Festivals are an important part of the Steiner education curriculum at Trinity Gardens School.
The school celebrates a range of festivals that are inspired by the changing seasons and the natural rhythms of the earth. Festivals are typically celebrated through a range of activities, such as storytelling, music, poetry, drama and craft-making. The celebration of festivals helps students connect with the natural world and develop a sense of gratitude and appreciation for the changing seasons. Festivals are also an opportunity for students to connect with their community as families gather together to share food and festivities.
Celebrating the seasonal festivals brings a sense of rhythm and anticipation. Children build their sense of time, as year-by-year their class takes a new role in the festivals. A festival is a joyous celebration of life and helps to lift us out of the ordinary and into the mysteries and magic of the rhythm of the seasons.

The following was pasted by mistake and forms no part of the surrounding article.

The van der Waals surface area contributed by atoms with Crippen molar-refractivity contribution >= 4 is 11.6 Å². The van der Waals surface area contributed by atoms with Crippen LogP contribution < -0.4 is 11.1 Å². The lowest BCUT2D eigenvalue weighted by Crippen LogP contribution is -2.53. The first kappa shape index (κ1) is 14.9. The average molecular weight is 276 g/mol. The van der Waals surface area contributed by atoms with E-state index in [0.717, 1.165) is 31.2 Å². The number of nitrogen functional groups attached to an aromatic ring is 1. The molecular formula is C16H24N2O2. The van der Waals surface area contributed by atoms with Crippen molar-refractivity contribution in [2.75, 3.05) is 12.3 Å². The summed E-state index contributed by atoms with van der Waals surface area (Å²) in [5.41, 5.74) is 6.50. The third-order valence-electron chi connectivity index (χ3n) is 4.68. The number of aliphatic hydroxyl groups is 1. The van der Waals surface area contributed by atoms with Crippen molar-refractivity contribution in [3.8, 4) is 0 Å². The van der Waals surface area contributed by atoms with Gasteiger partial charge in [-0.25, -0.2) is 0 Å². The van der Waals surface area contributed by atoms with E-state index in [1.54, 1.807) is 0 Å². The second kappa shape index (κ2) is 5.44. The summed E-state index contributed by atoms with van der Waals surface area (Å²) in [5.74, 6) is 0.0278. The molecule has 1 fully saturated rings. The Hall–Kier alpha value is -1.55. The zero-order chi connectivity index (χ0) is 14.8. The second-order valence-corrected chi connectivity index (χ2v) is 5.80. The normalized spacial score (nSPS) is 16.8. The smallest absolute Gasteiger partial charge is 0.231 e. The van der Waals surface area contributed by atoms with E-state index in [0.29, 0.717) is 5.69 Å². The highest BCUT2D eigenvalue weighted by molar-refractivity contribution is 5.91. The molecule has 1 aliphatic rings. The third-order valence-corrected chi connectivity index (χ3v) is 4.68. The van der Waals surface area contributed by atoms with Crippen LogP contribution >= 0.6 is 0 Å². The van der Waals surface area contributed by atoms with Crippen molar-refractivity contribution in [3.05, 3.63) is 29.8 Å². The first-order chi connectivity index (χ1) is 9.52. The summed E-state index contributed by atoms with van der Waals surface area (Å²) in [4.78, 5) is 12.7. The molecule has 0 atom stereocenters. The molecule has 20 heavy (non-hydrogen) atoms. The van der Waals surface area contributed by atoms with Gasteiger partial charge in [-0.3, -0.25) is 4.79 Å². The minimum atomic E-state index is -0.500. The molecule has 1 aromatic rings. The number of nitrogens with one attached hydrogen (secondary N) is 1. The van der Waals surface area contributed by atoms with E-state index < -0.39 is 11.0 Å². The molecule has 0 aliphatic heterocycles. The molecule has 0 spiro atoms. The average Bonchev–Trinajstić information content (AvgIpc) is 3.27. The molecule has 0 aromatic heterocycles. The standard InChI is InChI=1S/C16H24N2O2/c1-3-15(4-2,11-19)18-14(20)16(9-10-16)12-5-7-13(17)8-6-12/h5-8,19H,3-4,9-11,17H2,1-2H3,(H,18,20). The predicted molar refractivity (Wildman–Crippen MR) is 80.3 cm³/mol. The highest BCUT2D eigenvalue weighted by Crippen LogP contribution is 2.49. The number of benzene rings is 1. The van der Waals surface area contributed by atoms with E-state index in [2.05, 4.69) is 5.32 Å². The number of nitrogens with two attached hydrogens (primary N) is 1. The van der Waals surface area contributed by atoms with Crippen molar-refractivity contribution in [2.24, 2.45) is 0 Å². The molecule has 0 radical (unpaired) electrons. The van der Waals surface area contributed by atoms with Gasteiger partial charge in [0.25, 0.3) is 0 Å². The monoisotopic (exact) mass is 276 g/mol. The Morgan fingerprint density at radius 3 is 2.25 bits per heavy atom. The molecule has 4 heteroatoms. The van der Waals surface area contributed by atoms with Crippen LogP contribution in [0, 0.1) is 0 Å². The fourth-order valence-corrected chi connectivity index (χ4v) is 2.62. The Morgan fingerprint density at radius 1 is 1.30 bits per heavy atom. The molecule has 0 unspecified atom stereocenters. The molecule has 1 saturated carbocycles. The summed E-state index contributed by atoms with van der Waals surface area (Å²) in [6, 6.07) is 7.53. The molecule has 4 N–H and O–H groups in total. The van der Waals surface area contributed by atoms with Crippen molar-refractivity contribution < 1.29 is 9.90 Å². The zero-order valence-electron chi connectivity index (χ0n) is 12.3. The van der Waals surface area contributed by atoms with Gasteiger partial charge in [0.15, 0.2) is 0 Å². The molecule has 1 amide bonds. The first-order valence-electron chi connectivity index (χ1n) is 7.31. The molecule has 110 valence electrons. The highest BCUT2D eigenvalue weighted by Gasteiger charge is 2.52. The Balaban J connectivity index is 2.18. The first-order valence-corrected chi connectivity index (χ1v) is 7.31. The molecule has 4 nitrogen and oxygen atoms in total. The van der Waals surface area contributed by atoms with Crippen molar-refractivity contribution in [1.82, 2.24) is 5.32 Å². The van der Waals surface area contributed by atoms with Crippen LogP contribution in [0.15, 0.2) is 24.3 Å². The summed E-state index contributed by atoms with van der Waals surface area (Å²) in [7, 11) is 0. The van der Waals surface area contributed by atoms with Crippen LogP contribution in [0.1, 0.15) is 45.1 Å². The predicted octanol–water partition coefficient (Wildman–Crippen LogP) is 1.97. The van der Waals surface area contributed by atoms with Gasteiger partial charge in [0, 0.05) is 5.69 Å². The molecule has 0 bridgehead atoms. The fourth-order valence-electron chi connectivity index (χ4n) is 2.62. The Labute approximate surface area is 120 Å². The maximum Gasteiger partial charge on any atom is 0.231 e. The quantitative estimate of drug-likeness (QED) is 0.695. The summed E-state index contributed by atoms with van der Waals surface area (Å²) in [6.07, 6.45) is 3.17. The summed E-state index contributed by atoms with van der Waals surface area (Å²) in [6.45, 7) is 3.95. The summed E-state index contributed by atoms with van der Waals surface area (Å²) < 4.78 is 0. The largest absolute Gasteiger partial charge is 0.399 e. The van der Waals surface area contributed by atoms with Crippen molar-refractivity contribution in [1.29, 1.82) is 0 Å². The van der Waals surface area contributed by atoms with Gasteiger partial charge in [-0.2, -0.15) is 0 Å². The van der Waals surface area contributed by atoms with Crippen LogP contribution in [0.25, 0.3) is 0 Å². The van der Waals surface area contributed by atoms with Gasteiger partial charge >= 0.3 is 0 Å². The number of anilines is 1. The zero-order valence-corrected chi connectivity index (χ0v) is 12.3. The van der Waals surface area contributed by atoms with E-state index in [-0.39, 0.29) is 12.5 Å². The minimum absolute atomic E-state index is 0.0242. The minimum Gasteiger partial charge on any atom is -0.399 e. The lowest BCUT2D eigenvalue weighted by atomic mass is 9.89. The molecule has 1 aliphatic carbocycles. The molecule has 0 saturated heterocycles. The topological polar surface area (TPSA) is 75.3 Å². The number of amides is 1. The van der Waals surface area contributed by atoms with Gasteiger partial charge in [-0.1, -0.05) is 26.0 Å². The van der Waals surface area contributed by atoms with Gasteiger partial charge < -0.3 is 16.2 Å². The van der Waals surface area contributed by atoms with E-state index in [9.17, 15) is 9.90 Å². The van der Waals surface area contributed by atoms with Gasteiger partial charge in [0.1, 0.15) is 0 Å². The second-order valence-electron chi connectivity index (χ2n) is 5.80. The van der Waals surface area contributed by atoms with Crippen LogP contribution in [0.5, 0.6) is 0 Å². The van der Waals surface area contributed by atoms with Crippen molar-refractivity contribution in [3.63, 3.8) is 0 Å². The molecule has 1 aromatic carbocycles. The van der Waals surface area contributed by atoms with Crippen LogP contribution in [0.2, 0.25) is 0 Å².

A very significant part of the Steiner stream and for Waldorf schools across the globe is the recognition of milestones, significant moments in childhood. We celebrate these with rituals that have meaning for children and one of these is the Rose Ceremony. This ceremony has a long tradition reaching back to the very first Waldorf school. The ceremony involves the oldest students in the school welcoming the young Class One students with a rose, in recognition that leaving the kindergarten, or Steiner Reception, and entering first grade is an enormous shift for children. At the end of the year these same Class One students mirror this gesture by giving a rose to the students in Class 6, to wish them well on their journey to high school.
The Autumn Harvest Festival sees a bounteous gathering of mother nature’s treasures and the celebration of the “Michaelic” spirit as we move into the cooler months.
The Winter Festival celebrates solstice and incorporates beautiful lanterns that the children have prepared and decorated. The community shares warming soup before gathering to sing and watch the lanterns paraded through the darkness. The Winter Festival helps remind us of our ability to bring light into darker times.
The Spring Festival is celebrated with colour and dancing. This cheerful event sees the children weaving wreaths of flowers to wear in their hair. Class 4 children have practiced together to perfect the dancing of the maypole. Then families join together for a community picnic.